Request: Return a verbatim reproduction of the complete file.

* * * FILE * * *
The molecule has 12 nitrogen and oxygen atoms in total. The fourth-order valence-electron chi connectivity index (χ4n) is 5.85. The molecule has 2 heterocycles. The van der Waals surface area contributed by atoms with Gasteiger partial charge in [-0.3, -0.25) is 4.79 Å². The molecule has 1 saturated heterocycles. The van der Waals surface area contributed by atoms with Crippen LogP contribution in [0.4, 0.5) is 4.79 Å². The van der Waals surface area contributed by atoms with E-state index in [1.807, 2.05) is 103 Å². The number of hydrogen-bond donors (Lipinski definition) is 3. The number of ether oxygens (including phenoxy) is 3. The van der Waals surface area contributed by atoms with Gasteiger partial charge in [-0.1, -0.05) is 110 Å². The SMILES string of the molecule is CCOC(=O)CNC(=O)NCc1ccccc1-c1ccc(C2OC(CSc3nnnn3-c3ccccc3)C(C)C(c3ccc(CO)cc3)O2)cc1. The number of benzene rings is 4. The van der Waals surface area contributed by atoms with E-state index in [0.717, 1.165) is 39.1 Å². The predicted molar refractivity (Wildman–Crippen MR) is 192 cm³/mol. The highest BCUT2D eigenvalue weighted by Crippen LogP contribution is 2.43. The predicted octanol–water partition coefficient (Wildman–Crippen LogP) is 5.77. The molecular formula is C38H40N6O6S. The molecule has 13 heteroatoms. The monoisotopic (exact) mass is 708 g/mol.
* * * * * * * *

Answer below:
The molecule has 12 nitrogen and oxygen atoms in total. The fourth-order valence-electron chi connectivity index (χ4n) is 5.85. The molecule has 2 heterocycles. The van der Waals surface area contributed by atoms with Gasteiger partial charge in [-0.3, -0.25) is 4.79 Å². The molecule has 1 saturated heterocycles. The van der Waals surface area contributed by atoms with Crippen LogP contribution in [0.4, 0.5) is 4.79 Å². The van der Waals surface area contributed by atoms with E-state index in [1.807, 2.05) is 103 Å². The number of hydrogen-bond donors (Lipinski definition) is 3. The number of ether oxygens (including phenoxy) is 3. The van der Waals surface area contributed by atoms with Gasteiger partial charge in [-0.1, -0.05) is 110 Å². The SMILES string of the molecule is CCOC(=O)CNC(=O)NCc1ccccc1-c1ccc(C2OC(CSc3nnnn3-c3ccccc3)C(C)C(c3ccc(CO)cc3)O2)cc1. The number of benzene rings is 4. The van der Waals surface area contributed by atoms with E-state index in [0.717, 1.165) is 39.1 Å². The predicted molar refractivity (Wildman–Crippen MR) is 192 cm³/mol. The highest BCUT2D eigenvalue weighted by Crippen LogP contribution is 2.43. The predicted octanol–water partition coefficient (Wildman–Crippen LogP) is 5.77. The molecular formula is C38H40N6O6S. The molecule has 13 heteroatoms. The monoisotopic (exact) mass is 708 g/mol.